#1. Release Expectations

Before I decided to make my move to Nicaragua, I didn't know anything about Little Corn Island. Nope - not even that it existed! I did my research, but how could I possibly imagine what it would be like to live in the middle of the Caribbean Sea on a tiny spec of sand? I gave up my busy lifestyle for something more spacious and slow, I traded in high heels for (ok - just sayin') no shoes, and I stopped my constant planning (see; WORRYING) about the future. The key here was having a clean slate. Before I got on the panga to take me across the choppy sea, a reminder that we are only in control of ourselves, I ALWAYS had expectations, about EVERYTHING and EVERYBODY…and I was usually disappointed. Placing a heavy load of expectation or judgement on anyone or anything is a recipe for resentment, disappointment and feeling like “it’s never good enough”. I didn’t have any expectations because I couldn’t, but it taught me that the potential this outlook can give us is limitless. I came here, was in awe of the beauty, impressed by the kindness of strangers, able to deepen my yoga practice and teachings and I have yet to feel let down. What else can we apply this to? Relationships, jobs, family... I'm not saying to have no goals or be reckless, I'm just asking that we loosen the reigns a little bit? Where can we let go of those expectations that are no longer serving us? Then we can let something sweeter and brighter flood in, we can enjoy the moment more and be present with what is actually happening right now; not the story attached to it, not the "shoulds", or the "have tos". Let's move from a place of joy and freedom instead. <3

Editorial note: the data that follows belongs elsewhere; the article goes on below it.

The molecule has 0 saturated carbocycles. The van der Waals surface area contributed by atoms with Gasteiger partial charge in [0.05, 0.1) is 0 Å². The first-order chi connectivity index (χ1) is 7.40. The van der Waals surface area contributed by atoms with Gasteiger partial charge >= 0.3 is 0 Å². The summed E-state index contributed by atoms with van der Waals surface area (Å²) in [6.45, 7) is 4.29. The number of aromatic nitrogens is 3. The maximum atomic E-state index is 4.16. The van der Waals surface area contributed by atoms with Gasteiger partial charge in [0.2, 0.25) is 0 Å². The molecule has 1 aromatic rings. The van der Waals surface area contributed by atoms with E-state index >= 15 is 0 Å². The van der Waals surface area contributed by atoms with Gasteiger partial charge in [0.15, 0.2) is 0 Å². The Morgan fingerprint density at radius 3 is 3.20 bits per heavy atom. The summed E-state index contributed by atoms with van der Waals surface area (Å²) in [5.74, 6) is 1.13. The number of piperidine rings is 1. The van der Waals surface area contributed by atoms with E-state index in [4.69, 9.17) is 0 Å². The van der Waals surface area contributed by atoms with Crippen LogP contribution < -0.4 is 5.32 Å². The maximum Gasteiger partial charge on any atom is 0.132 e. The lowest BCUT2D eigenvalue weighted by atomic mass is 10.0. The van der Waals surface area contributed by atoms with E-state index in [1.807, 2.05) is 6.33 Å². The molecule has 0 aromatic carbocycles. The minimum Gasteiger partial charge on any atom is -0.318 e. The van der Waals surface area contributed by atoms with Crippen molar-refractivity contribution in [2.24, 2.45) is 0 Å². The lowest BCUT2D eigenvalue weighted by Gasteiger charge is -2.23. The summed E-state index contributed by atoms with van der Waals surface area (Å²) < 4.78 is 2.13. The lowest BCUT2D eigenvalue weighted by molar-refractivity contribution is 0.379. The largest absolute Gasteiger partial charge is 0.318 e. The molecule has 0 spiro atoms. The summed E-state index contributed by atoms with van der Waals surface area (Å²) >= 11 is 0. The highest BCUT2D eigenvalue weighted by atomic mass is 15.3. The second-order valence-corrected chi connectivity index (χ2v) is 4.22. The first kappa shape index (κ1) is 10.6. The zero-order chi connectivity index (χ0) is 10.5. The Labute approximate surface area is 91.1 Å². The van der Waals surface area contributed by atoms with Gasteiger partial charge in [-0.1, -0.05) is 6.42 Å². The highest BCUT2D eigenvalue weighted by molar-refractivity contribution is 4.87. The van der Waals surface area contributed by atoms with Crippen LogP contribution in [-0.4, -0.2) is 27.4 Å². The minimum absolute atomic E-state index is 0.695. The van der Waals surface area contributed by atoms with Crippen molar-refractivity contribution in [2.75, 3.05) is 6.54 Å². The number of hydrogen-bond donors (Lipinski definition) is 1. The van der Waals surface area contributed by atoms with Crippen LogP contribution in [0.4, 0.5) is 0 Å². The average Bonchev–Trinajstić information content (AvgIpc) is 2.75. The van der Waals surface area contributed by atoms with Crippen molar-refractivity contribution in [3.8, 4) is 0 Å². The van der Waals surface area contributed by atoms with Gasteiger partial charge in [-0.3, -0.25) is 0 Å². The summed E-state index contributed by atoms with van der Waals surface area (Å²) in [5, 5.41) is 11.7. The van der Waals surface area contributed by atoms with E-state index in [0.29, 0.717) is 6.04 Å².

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2. Slow Down